Oftentimes, filing jointly is the best way to go. A married taxpayer may claim the child and dependent care credits and, in the case of low-income taxpayers, the earned income credit. Also, some deductions, such as a dependency exemption for a non-working spouse or the deduction for a spouse's contributions to an Individual Retirement Account, can only be employed on a joint return.
Some of the other factors you should bear in mind and discuss with your tax advisor with respect to filing status would be the resulting tax rate, deductions and credits to be lost or gained, tax losses from a partnership or business losses, as well as potential liability for any potential misrepresentations by your spouse with respect to his or her income or expenses. As previously mentioned, you could be held accountable for any misrepresentations by your spouse on a joint return and be forced to pay the resulting price if necessary, even if the divorce is already finalized.
This would hold true unless you could qualify as an "Innocent Spouse". Under these provisions, which basically hold true in both Community Property States and otherwise, you would not be held liable if you could prove the following:
You could also qualify as an Innocent Spouse under either the Forgery Rule or the Duress Rule. Under the guidelines established by the Forgery rule, you would not be held accountable if you could prove that you had no income and therefore were not required to file a return. It would therefore be assumed that you gave no authorization for your spouse to sign your name to any joint return and you may be able to state that your spouse actually forged your name. However, if you DO have income and DO NOT file separately, the IRS will take it for granted that you intended to file jointly and therefore gave authorization for your spouse to sign for you. With respect to the Duress Rule, you must be able to prove that the pressures exerted upon you by your spouse were irresistible and that you would not have signed the return if these pressures were not exerted.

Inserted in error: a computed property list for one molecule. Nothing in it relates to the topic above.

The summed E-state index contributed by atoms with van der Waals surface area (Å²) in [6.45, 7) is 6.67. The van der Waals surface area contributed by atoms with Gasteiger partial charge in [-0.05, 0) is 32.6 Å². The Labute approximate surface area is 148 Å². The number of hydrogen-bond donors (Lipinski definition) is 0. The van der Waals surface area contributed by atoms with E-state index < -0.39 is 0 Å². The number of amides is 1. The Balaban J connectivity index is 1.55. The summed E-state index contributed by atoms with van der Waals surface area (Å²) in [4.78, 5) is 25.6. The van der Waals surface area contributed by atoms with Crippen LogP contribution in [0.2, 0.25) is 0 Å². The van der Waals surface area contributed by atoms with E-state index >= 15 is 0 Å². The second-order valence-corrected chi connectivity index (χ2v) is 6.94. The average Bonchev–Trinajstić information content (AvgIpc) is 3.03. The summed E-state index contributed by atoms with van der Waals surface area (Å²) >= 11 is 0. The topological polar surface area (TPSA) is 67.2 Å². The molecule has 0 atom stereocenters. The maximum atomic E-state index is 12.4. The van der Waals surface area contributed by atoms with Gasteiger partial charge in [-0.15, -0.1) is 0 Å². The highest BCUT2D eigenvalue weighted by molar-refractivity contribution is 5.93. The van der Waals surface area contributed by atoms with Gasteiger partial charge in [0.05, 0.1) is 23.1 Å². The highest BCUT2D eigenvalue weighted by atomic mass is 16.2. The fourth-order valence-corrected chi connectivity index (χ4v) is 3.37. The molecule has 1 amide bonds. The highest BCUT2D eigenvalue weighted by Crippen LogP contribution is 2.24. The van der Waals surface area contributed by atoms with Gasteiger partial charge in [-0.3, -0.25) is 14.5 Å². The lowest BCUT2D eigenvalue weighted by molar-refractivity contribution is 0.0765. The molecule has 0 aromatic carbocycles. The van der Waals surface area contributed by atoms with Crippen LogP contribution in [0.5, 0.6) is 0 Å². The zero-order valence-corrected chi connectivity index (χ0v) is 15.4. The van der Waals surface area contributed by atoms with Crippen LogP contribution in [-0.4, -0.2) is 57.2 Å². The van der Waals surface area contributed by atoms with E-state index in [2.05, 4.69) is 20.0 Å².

In the event that your spouse will not sign a joint return for whatever reason, you and your spouse will have to both file separately. If your spouse does not file a separate or had no income or other earnings, you may file a joint return using your name only. However, this is possible only if it is beyond a shadow of a doubt that you intended to file together. If the spouse who is refusing to sign a joint return does so because they fear the other spouse's return is in some way fraudulent, the other spouse MAY NOT file a joint return without the other's signature.
If one spouse has entered into an agreement (known as an offer in compromise) to pay the IRS less than what is actually due, plus interest and penalties, it is still possible for the IRS to go after the other spouse to collect the outstanding monies. In addition, an indemnity clause in a marital agreement (where one spouse agrees to hold the other harmless for any tax liability) offers NO real protection from the IRS. In fact, the IRS can even seize a joint taxpayer's assets or property even AFTER it has been divided in a divorce decree to satisfy an outstanding account. If your marriage is annulled, the IRS views this as if the marriage had never actually taken place. Therefore, if joint returns were filed, then corrected, separate returns will have to be re-filed.
Once the decision to file a joint return is made, it should also be collectively determined what to do with any refunds or additional taxes that may occur. This decision should also be documented in writing as well to avoid any future misunderstandings or hostility. A simple solution would be to agree to split any refund or share an equal burden of any additional tax that may come due.
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COUPLES BEST DECIDE -- Many tax decisions a couple can best determine for themselves. These include the payment of any balance due on a joint income tax return and the distribution of any refund.
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